A Family Like No Other

Translation Breathes Life Into Moyshe Kulbak's Yiddish Classic

Stalin’s Victim: Kulbak was executed in 1937 at the age of 41.
Courtesy of Eliat Gordin Levitan
Stalin’s Victim: Kulbak was executed in 1937 at the age of 41.

By Ezra Glinter

Published February 20, 2013, issue of February 22, 2013.
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The Zelmenyaners: A Family Saga
By Moyshe Kulbak, translated by Hillel Halkin, introduction and notes by Sasha Senderovich
Yale University Press, 304 pages, $25

Near the end of “The Zelmenyaners,” a novel by Soviet Yiddish writer Moyshe Kulbak, one of the younger characters takes the stand to denounce her family. The proceedings are officially about her uncle Folye’s horsehide theft, but in reality the entire clan is on trial for its insular ways. “Their benightedness is so great that reality is transformed by them into a dream, while conversely, rumors and tall tales come to life in the yard as though they were real,” Tonke says in disgust. “If truth be told,” the narrator goes on, “there were workers who doubted whether, so near their factory, there could exist a yard whose residents lived as though in an enchanted castle.”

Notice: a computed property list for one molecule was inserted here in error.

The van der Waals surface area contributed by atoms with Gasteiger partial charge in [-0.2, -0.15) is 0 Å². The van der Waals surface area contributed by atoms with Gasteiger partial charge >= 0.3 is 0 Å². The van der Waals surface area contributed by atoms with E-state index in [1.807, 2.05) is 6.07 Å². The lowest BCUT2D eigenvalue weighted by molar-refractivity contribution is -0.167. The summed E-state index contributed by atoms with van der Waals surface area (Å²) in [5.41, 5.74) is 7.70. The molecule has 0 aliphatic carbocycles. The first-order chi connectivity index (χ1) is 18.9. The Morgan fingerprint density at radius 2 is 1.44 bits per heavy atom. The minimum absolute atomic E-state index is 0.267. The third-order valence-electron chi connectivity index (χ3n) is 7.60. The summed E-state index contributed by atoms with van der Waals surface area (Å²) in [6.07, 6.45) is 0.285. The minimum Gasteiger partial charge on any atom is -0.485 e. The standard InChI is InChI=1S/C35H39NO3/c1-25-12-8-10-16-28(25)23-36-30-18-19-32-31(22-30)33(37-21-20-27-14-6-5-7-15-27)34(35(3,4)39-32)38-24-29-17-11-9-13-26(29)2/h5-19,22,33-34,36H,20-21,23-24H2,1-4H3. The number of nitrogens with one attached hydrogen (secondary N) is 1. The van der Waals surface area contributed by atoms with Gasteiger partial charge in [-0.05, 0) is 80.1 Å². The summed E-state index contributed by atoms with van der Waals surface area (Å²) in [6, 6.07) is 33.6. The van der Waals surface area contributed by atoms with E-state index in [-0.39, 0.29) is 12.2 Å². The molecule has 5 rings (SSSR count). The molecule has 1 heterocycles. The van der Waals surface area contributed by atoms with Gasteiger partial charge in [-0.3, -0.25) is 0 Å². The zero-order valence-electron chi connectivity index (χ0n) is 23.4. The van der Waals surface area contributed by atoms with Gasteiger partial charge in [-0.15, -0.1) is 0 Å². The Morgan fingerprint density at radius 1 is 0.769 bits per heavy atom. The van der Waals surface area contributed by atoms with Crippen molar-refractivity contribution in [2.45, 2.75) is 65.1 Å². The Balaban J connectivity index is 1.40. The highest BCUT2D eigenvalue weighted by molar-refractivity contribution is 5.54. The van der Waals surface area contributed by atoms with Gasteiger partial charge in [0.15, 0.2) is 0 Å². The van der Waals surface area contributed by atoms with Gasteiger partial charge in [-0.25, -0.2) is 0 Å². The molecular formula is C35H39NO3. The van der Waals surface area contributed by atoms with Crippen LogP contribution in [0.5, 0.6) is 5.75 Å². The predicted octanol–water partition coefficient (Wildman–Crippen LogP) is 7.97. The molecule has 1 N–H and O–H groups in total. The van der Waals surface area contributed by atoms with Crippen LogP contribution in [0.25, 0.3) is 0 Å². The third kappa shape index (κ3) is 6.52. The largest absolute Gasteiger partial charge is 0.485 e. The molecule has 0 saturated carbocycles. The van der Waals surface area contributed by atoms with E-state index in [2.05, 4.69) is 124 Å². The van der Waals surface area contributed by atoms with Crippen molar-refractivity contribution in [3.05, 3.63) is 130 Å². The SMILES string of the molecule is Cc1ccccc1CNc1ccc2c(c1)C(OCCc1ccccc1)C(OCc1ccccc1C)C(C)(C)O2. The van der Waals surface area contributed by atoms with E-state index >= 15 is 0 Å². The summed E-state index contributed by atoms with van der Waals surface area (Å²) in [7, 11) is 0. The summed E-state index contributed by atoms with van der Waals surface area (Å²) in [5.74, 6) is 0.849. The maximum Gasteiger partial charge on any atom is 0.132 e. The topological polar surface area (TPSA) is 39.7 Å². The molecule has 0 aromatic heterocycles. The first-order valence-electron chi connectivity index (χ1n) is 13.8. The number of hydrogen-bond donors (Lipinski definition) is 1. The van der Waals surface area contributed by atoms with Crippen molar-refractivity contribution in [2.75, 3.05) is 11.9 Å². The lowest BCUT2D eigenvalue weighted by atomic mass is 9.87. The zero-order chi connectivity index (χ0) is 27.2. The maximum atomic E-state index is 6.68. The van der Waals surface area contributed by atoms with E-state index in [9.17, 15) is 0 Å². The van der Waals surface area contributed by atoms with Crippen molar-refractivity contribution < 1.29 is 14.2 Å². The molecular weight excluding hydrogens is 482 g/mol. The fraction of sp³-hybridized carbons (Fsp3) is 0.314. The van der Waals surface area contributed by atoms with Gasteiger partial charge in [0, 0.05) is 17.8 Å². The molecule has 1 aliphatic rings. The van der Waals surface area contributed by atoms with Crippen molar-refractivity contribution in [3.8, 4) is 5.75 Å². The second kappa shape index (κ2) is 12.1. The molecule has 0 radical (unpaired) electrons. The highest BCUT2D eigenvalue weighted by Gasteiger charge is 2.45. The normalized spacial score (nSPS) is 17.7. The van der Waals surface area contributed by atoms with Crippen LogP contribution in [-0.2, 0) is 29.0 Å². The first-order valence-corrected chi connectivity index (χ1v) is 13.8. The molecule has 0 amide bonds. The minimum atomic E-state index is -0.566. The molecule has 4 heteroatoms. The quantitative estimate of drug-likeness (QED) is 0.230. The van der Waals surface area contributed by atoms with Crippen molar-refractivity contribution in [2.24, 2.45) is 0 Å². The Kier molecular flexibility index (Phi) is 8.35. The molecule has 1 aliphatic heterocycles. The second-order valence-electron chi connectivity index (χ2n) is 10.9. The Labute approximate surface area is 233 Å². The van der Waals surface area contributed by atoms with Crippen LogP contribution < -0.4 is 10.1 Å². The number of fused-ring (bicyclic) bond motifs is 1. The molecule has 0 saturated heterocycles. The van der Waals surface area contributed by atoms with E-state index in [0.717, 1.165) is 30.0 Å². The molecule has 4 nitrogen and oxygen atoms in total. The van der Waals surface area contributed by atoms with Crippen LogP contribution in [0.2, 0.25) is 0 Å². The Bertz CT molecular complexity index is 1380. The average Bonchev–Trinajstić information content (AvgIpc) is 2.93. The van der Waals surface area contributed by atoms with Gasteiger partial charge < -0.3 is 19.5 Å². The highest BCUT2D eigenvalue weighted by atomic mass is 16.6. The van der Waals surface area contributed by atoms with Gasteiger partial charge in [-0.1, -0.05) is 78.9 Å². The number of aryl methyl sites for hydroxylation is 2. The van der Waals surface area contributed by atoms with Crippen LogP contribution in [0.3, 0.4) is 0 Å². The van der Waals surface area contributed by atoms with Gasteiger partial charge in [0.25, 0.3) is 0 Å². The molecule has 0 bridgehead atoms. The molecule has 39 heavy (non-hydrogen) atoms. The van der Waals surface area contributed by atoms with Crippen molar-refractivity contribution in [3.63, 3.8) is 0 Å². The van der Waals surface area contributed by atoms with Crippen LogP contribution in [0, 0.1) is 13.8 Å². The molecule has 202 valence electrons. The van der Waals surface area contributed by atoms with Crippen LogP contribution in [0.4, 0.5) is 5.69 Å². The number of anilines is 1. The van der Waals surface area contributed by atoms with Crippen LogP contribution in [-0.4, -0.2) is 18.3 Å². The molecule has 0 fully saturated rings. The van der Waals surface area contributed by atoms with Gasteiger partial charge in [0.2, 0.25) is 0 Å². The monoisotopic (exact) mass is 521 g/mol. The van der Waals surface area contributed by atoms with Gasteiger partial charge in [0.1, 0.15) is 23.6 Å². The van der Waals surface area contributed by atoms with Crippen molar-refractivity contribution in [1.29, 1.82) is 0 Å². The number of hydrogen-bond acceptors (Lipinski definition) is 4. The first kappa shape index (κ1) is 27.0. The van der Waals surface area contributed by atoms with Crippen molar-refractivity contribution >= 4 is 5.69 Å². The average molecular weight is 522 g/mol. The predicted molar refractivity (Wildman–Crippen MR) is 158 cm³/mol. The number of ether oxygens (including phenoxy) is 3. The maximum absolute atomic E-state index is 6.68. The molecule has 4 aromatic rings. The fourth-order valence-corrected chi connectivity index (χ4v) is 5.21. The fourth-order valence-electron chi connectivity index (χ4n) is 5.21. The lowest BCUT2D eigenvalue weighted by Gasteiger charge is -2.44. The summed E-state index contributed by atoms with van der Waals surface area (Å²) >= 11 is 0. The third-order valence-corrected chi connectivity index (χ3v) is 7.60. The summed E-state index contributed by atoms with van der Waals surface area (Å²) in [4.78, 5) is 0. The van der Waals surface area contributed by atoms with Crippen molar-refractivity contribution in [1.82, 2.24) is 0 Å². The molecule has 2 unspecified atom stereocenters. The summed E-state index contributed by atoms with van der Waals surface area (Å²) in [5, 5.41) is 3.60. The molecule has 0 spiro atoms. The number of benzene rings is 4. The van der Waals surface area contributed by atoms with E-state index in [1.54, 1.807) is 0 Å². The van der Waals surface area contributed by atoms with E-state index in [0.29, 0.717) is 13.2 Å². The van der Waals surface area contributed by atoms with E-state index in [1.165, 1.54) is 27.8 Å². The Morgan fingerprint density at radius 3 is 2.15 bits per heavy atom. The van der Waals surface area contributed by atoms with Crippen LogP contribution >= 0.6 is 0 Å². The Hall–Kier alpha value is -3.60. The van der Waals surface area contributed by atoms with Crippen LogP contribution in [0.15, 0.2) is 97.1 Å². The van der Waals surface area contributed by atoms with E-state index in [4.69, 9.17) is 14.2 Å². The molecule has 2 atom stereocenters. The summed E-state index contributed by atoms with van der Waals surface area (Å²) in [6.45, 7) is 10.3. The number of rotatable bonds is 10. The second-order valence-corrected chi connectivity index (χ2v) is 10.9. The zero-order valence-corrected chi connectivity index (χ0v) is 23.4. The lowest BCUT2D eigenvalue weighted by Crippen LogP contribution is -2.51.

“The Zelmenyaners,” now translated into English by Hillel Halkin, was itself a subversive work. Although the novel takes place in a specific historical and political context — Minsk, in the late 1920s and early ’30s — its experimental structure and gossamer prose give it an otherworldly aura, keeping with the Zelmenyaners’ self-mythologizing impulse. After being serialized in the Soviet Yiddish journal Shtern, “The Zelmenyaners” (or just “Zelmenyaner” in Yiddish) was published as a book in two volumes, the first in 1931 and the second in 1935. Two years later, Kulbak was arrested on charges of spying for Poland and was executed on October 29, 1937, at the age of 41.